Date: Oct 14, 2020 03:00pm -4:30pm

Location: online

Title: Modifiable Factors Affecting Neural Decline in Aging: The roles of context and experience

Speaker: John A.E. Anderson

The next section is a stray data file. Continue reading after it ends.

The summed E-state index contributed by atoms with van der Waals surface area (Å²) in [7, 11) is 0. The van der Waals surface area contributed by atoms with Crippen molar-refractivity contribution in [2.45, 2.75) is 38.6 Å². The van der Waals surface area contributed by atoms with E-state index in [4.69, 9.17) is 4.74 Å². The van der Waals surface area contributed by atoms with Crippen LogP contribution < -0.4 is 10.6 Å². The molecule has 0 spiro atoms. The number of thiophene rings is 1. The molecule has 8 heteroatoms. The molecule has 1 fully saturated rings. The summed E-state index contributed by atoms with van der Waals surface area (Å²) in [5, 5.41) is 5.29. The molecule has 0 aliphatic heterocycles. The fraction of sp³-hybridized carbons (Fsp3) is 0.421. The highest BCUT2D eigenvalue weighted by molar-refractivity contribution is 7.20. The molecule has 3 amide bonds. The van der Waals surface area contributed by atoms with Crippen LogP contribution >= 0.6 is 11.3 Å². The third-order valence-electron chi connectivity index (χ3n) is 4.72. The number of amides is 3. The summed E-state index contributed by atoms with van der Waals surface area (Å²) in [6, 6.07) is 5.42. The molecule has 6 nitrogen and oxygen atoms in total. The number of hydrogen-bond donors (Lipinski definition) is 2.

Most studies exploring cognitive ability across the lifespan collapse across individual differences and contexts. At this moment, one may find older adults perform worse than younger adults. However, human cognition is not a timeless singularity. It is dynamic and responds to both context and experience, and the complex interplay of the two. Exploring these factors promises to reveal the rich spectrum of human ability across the lifespan and challenges what we think of as “normal” performance and aging. My research program uses behavioral and neuroimaging techniques in concert with multivariate analyses to explore how context and experience alter evoked brain and behavioral responses. A particular focus of my program is the spectrum of ability in aging, a poignant topic given North America’s current demographics. Our population is aging, and more of us will need to know how to interpret a neuropsychological test, whether for a parent, a spouse, or ourselves. My research program underscores the need to accommodate environmental factors such as time of day, and experiential factors leading to cognitive reserve, such as second-language use. Across two parallel lines of research, I ask how experiences and changes in context modify age differences in cognitive control, and what this means for how we define typical cognitive performance.